Ever notice how some people can eat all they want and never gain weight while others eat a peanut and gain a pound. This all has to do with our metabolism and how our bodies burn the calories we eat. The thyroid gland has the primary role of regulating our metabolism through the hormones it secretes. The person who eats and never gains is said to have a high metabolism. What this really means is that a larger portion of the calories that he is burning is used to produce heat, making him less efficient in handling nutrients. He will have an easier time maintaining a lower weight, but in times of famine he will need more food to survive (I suppose there is justice in this world!).

The thyroid gland is located in the neck. It is composed of two lobes on either side of the trachea just below the larynx. The two lobes are connected by a small band of tissue called the isthmus. Histologically, the thyroid is composed of millions of small, spherical follicles, think of tiny tennis balls. The walls of the follicles are composed of simple cuboidal epithelium, follicular cells, and the lumens serve as reservoirs for the materials used to produce thyroid hormones. These follicular cells are responsible for the production and secretion of the thyroid hormones. Scattered between the spaces of the follicles are the parafollicular cells which secrete the hormone calcitonin. Calcitonin acts to reduce blood Ca++ levels. Embedded on the posterior side of the gland are the four small parathyroid glands. These glands secrete parathyroid hormone whose function is to increase blood Ca++ concentrations (module 5).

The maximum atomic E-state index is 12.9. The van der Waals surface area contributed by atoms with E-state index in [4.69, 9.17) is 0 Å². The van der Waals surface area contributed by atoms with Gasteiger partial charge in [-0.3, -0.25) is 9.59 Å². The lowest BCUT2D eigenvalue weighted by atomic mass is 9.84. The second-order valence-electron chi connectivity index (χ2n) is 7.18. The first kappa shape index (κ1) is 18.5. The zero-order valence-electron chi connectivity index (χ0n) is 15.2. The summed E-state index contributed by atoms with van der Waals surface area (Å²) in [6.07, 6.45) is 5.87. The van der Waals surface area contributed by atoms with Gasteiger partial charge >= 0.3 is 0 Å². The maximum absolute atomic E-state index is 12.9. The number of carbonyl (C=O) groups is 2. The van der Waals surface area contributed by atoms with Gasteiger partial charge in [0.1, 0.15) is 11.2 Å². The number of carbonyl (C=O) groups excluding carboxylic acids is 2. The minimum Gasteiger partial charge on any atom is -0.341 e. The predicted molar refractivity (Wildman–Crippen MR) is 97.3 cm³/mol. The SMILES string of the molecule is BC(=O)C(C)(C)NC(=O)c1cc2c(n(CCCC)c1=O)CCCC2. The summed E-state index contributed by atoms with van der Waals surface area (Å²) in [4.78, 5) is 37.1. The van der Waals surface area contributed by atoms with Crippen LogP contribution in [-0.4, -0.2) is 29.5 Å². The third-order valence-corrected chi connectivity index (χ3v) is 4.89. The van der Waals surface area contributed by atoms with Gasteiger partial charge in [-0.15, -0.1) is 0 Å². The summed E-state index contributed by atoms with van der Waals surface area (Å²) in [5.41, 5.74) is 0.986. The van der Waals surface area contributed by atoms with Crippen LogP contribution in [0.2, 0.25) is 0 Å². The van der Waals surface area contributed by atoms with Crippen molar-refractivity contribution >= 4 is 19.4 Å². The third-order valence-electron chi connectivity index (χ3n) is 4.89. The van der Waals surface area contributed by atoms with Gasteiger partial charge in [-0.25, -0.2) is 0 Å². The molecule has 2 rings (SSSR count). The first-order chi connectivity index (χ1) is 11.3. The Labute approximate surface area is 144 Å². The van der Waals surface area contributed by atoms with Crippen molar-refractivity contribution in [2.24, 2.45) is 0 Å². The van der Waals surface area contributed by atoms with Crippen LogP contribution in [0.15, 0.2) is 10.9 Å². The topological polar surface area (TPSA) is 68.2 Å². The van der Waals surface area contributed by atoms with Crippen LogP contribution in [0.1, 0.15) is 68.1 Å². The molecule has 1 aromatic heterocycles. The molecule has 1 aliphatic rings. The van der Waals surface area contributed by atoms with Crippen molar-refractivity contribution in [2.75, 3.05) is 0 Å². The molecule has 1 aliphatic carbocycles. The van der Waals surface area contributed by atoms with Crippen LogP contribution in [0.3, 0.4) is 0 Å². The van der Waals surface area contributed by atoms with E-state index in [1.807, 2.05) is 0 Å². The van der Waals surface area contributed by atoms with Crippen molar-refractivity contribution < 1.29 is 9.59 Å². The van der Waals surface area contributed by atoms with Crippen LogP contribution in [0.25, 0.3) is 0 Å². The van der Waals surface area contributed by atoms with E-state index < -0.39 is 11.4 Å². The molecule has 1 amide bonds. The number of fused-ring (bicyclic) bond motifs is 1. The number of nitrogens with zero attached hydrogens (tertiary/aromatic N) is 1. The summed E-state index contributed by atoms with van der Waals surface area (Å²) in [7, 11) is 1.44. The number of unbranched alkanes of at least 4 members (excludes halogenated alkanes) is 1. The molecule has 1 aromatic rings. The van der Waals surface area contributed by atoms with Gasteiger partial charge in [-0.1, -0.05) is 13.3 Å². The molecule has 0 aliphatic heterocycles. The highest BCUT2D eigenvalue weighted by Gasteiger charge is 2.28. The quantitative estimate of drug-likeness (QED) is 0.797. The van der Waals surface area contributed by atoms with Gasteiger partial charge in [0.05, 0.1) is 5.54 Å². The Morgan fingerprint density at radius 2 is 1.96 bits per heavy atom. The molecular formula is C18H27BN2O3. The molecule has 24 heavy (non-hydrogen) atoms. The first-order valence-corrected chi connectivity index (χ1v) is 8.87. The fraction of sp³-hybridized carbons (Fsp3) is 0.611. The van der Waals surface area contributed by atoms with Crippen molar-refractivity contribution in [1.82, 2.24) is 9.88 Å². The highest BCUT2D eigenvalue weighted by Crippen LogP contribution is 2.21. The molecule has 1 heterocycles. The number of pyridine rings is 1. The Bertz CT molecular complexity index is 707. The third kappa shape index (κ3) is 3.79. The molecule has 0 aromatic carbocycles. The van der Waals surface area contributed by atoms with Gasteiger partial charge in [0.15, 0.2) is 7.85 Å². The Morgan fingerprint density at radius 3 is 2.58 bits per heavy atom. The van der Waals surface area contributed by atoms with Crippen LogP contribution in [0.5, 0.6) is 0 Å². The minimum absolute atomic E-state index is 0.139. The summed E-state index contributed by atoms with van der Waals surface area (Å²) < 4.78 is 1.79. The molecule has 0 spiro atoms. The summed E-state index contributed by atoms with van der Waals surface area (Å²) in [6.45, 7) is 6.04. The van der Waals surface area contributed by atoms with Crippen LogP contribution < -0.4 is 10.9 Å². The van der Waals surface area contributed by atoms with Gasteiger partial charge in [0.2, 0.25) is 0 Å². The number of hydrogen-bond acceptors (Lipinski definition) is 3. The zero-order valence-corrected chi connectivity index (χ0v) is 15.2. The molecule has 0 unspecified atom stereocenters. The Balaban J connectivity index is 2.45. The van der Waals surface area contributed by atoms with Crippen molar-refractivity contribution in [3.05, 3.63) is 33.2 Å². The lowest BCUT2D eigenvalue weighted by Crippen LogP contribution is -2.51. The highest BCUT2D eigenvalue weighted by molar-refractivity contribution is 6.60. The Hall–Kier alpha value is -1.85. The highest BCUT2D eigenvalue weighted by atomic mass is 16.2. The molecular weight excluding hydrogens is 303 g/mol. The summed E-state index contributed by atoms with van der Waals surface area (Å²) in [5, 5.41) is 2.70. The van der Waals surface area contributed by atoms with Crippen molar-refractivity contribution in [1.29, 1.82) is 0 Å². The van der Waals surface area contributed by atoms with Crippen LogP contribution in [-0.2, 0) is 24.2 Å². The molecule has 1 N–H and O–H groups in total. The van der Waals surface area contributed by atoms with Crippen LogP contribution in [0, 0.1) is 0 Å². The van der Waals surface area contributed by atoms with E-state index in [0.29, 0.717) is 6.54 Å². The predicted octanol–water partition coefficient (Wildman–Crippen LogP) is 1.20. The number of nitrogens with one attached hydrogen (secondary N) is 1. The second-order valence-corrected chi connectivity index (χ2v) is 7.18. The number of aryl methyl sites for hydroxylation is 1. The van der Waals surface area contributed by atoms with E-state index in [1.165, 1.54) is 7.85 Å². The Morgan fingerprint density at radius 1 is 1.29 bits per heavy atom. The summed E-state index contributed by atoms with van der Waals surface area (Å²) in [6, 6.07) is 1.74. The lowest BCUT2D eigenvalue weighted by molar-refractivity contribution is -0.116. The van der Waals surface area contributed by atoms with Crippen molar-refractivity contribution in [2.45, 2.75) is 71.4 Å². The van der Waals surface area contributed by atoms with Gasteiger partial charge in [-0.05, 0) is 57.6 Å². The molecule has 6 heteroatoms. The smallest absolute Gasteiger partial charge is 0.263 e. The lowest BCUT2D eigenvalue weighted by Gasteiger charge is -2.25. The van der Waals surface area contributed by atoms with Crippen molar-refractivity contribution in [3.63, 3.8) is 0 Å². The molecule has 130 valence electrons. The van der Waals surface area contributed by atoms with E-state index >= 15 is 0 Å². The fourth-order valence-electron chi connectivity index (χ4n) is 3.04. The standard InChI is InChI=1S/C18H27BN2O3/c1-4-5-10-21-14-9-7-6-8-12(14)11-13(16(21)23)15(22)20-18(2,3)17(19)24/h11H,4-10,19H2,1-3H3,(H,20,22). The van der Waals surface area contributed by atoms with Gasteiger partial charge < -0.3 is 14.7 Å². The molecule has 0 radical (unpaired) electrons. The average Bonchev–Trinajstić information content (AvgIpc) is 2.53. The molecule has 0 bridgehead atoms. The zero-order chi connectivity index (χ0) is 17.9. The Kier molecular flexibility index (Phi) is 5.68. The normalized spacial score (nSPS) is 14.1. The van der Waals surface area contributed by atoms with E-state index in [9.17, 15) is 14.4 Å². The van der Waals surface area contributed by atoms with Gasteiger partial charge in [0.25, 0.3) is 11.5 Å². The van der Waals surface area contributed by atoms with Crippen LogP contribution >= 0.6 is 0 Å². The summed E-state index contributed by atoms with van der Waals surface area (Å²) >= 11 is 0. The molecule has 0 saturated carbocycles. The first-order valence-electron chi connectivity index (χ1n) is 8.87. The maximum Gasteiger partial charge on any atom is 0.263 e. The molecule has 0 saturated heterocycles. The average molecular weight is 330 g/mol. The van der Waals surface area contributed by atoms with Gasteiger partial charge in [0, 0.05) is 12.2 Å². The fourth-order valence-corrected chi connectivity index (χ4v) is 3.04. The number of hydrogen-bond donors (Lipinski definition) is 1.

Thyroid Hormone Synthesis.
Image done by BYU-Idaho Spring 2015

Thyroid Hormone SynthesisRegulation of Thyroid Hormone SecretionThyroid Hormone ActionsThyroid DisordersAdrenal Gland

This content is provided to you freely by BYU-I Books.

Access it online or download it at https://books.byui.edu/bio_265_anatomy_phy_II/93__thyroid_and_adre.